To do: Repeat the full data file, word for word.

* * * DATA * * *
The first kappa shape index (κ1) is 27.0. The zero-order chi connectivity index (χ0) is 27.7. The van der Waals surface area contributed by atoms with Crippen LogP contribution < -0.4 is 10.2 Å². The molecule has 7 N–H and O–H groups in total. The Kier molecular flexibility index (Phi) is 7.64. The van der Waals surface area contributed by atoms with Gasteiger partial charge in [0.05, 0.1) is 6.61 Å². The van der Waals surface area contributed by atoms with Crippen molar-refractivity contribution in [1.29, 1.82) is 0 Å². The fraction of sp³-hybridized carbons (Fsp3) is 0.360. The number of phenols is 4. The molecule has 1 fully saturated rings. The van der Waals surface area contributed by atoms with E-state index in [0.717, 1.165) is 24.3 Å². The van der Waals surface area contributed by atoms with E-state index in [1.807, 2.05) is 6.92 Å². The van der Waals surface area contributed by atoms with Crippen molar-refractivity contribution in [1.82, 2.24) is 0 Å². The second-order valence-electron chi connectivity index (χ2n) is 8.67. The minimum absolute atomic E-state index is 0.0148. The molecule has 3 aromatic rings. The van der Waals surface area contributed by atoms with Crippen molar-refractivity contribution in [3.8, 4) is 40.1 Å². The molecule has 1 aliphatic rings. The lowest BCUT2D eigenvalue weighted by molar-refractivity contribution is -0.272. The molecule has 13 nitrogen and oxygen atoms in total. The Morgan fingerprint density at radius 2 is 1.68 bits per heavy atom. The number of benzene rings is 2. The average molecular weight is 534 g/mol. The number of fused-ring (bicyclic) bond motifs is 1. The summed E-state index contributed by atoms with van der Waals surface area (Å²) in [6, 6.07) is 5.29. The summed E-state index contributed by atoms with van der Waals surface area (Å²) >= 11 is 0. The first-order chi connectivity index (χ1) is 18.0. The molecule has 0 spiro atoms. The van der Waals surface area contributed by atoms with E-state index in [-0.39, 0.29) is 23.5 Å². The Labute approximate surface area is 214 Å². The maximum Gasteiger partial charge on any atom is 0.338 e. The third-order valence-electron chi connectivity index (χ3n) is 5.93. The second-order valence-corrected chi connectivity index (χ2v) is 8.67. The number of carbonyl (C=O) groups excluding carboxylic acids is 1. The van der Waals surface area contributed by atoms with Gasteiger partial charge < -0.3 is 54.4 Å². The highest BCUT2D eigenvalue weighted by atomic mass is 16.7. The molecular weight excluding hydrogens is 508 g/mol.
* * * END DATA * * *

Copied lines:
The first kappa shape index (κ1) is 27.0. The zero-order chi connectivity index (χ0) is 27.7. The van der Waals surface area contributed by atoms with Crippen LogP contribution < -0.4 is 10.2 Å². The molecule has 7 N–H and O–H groups in total. The Kier molecular flexibility index (Phi) is 7.64. The van der Waals surface area contributed by atoms with Gasteiger partial charge in [0.05, 0.1) is 6.61 Å². The van der Waals surface area contributed by atoms with Crippen molar-refractivity contribution in [1.29, 1.82) is 0 Å². The fraction of sp³-hybridized carbons (Fsp3) is 0.360. The number of phenols is 4. The molecule has 1 fully saturated rings. The van der Waals surface area contributed by atoms with E-state index in [0.717, 1.165) is 24.3 Å². The van der Waals surface area contributed by atoms with E-state index in [1.807, 2.05) is 6.92 Å². The van der Waals surface area contributed by atoms with Crippen molar-refractivity contribution in [1.82, 2.24) is 0 Å². The second-order valence-electron chi connectivity index (χ2n) is 8.67. The minimum absolute atomic E-state index is 0.0148. The molecule has 3 aromatic rings. The van der Waals surface area contributed by atoms with Crippen molar-refractivity contribution in [3.8, 4) is 40.1 Å². The molecule has 1 aliphatic rings. The lowest BCUT2D eigenvalue weighted by molar-refractivity contribution is -0.272. The molecule has 13 nitrogen and oxygen atoms in total. The Morgan fingerprint density at radius 2 is 1.68 bits per heavy atom. The number of benzene rings is 2. The average molecular weight is 534 g/mol. The number of fused-ring (bicyclic) bond motifs is 1. The summed E-state index contributed by atoms with van der Waals surface area (Å²) in [6, 6.07) is 5.29. The summed E-state index contributed by atoms with van der Waals surface area (Å²) >= 11 is 0. The first-order chi connectivity index (χ1) is 18.0. The molecule has 0 spiro atoms. The van der Waals surface area contributed by atoms with E-state index in [-0.39, 0.29) is 23.5 Å². The Labute approximate surface area is 214 Å². The maximum Gasteiger partial charge on any atom is 0.338 e. The third-order valence-electron chi connectivity index (χ3n) is 5.93. The second-order valence-corrected chi connectivity index (χ2v) is 8.67. The number of carbonyl (C=O) groups excluding carboxylic acids is 1. The van der Waals surface area contributed by atoms with Gasteiger partial charge < -0.3 is 54.4 Å². The highest BCUT2D eigenvalue weighted by atomic mass is 16.7. The molecular weight excluding hydrogens is 508 g/mol.